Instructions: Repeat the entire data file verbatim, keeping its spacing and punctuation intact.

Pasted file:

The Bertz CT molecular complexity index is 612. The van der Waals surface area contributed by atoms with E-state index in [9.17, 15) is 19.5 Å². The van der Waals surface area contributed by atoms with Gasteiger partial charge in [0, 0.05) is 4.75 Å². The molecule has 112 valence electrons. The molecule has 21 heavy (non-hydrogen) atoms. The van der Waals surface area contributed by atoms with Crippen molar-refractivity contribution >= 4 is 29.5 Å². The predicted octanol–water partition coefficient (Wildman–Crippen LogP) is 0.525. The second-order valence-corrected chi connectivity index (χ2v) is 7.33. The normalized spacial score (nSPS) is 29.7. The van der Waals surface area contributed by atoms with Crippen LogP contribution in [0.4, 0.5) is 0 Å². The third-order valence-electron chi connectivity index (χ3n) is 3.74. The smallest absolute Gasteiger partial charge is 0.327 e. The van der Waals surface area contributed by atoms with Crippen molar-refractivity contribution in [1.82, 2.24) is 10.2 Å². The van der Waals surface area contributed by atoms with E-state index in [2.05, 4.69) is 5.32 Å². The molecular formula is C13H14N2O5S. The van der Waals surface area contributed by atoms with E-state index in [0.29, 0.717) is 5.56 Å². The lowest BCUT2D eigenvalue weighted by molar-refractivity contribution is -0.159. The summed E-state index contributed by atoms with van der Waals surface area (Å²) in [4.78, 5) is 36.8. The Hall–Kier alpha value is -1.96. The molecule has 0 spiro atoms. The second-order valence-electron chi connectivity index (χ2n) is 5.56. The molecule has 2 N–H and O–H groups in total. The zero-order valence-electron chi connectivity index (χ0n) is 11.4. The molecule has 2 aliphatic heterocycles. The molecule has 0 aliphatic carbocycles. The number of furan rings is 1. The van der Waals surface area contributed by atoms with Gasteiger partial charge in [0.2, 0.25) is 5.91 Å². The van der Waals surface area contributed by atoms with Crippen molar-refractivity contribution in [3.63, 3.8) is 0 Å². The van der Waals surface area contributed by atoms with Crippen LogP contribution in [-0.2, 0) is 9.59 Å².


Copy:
The Bertz CT molecular complexity index is 612. The van der Waals surface area contributed by atoms with E-state index in [9.17, 15) is 19.5 Å². The van der Waals surface area contributed by atoms with Gasteiger partial charge in [0, 0.05) is 4.75 Å². The molecule has 112 valence electrons. The molecule has 21 heavy (non-hydrogen) atoms. The van der Waals surface area contributed by atoms with Crippen molar-refractivity contribution >= 4 is 29.5 Å². The predicted octanol–water partition coefficient (Wildman–Crippen LogP) is 0.525. The second-order valence-corrected chi connectivity index (χ2v) is 7.33. The normalized spacial score (nSPS) is 29.7. The van der Waals surface area contributed by atoms with Crippen LogP contribution in [0.4, 0.5) is 0 Å². The third-order valence-electron chi connectivity index (χ3n) is 3.74. The smallest absolute Gasteiger partial charge is 0.327 e. The van der Waals surface area contributed by atoms with Crippen molar-refractivity contribution in [1.82, 2.24) is 10.2 Å². The van der Waals surface area contributed by atoms with E-state index in [2.05, 4.69) is 5.32 Å². The molecular formula is C13H14N2O5S. The van der Waals surface area contributed by atoms with E-state index in [0.29, 0.717) is 5.56 Å². The lowest BCUT2D eigenvalue weighted by molar-refractivity contribution is -0.159. The summed E-state index contributed by atoms with van der Waals surface area (Å²) in [4.78, 5) is 36.8. The Hall–Kier alpha value is -1.96. The molecule has 0 spiro atoms. The second-order valence-electron chi connectivity index (χ2n) is 5.56. The molecule has 2 N–H and O–H groups in total. The zero-order valence-electron chi connectivity index (χ0n) is 11.4. The molecule has 2 aliphatic heterocycles. The molecule has 0 aliphatic carbocycles. The number of furan rings is 1. The van der Waals surface area contributed by atoms with Gasteiger partial charge in [0.2, 0.25) is 5.91 Å². The van der Waals surface area contributed by atoms with Crippen molar-refractivity contribution in [3.63, 3.8) is 0 Å². The van der Waals surface area contributed by atoms with Crippen LogP contribution in [-0.2, 0) is 9.59 Å².